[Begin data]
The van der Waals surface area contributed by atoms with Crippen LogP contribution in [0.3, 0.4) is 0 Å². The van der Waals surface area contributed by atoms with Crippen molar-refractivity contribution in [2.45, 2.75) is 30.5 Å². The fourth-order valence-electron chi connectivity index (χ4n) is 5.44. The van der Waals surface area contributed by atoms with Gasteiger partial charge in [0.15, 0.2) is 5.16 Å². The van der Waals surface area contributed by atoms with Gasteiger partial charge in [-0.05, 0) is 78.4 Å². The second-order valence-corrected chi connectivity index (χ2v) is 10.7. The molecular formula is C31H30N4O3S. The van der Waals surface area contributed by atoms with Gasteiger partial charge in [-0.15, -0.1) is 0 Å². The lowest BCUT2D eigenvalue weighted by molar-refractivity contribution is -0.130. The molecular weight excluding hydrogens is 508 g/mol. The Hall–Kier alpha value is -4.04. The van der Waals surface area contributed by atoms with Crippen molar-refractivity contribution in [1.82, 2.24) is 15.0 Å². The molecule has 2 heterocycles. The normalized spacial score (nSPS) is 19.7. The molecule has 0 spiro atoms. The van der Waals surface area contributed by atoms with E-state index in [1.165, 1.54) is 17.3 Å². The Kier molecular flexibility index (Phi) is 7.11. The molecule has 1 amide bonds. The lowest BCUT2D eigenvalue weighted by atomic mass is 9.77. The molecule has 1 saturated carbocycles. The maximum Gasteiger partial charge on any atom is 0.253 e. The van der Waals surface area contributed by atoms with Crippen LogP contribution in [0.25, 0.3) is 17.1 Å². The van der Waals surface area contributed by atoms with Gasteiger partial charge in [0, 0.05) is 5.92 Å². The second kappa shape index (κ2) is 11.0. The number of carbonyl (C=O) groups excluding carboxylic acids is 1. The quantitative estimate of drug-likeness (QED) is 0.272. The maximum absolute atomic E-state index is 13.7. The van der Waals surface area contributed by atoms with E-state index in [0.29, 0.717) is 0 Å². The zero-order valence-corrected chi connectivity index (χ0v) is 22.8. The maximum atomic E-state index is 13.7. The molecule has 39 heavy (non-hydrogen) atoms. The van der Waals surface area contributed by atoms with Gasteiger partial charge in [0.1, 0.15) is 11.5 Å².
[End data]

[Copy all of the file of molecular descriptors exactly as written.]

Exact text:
The van der Waals surface area contributed by atoms with Crippen LogP contribution in [0.3, 0.4) is 0 Å². The van der Waals surface area contributed by atoms with Crippen molar-refractivity contribution in [2.45, 2.75) is 30.5 Å². The fourth-order valence-electron chi connectivity index (χ4n) is 5.44. The van der Waals surface area contributed by atoms with Gasteiger partial charge in [0.15, 0.2) is 5.16 Å². The van der Waals surface area contributed by atoms with Gasteiger partial charge in [-0.05, 0) is 78.4 Å². The second-order valence-corrected chi connectivity index (χ2v) is 10.7. The molecular formula is C31H30N4O3S. The van der Waals surface area contributed by atoms with Gasteiger partial charge in [-0.15, -0.1) is 0 Å². The lowest BCUT2D eigenvalue weighted by molar-refractivity contribution is -0.130. The molecular weight excluding hydrogens is 508 g/mol. The Hall–Kier alpha value is -4.04. The van der Waals surface area contributed by atoms with Crippen molar-refractivity contribution in [1.82, 2.24) is 15.0 Å². The molecule has 2 heterocycles. The normalized spacial score (nSPS) is 19.7. The molecule has 0 spiro atoms. The van der Waals surface area contributed by atoms with E-state index in [1.165, 1.54) is 17.3 Å². The Kier molecular flexibility index (Phi) is 7.11. The molecule has 1 amide bonds. The lowest BCUT2D eigenvalue weighted by atomic mass is 9.77. The molecule has 1 saturated carbocycles. The maximum Gasteiger partial charge on any atom is 0.253 e. The van der Waals surface area contributed by atoms with Crippen LogP contribution in [0.25, 0.3) is 17.1 Å². The van der Waals surface area contributed by atoms with Gasteiger partial charge in [0, 0.05) is 5.92 Å². The second kappa shape index (κ2) is 11.0. The number of carbonyl (C=O) groups excluding carboxylic acids is 1. The quantitative estimate of drug-likeness (QED) is 0.272. The maximum absolute atomic E-state index is 13.7. The van der Waals surface area contributed by atoms with E-state index in [0.29, 0.717) is 0 Å². The zero-order valence-corrected chi connectivity index (χ0v) is 22.8. The maximum atomic E-state index is 13.7. The molecule has 39 heavy (non-hydrogen) atoms. The van der Waals surface area contributed by atoms with Gasteiger partial charge in [0.1, 0.15) is 11.5 Å².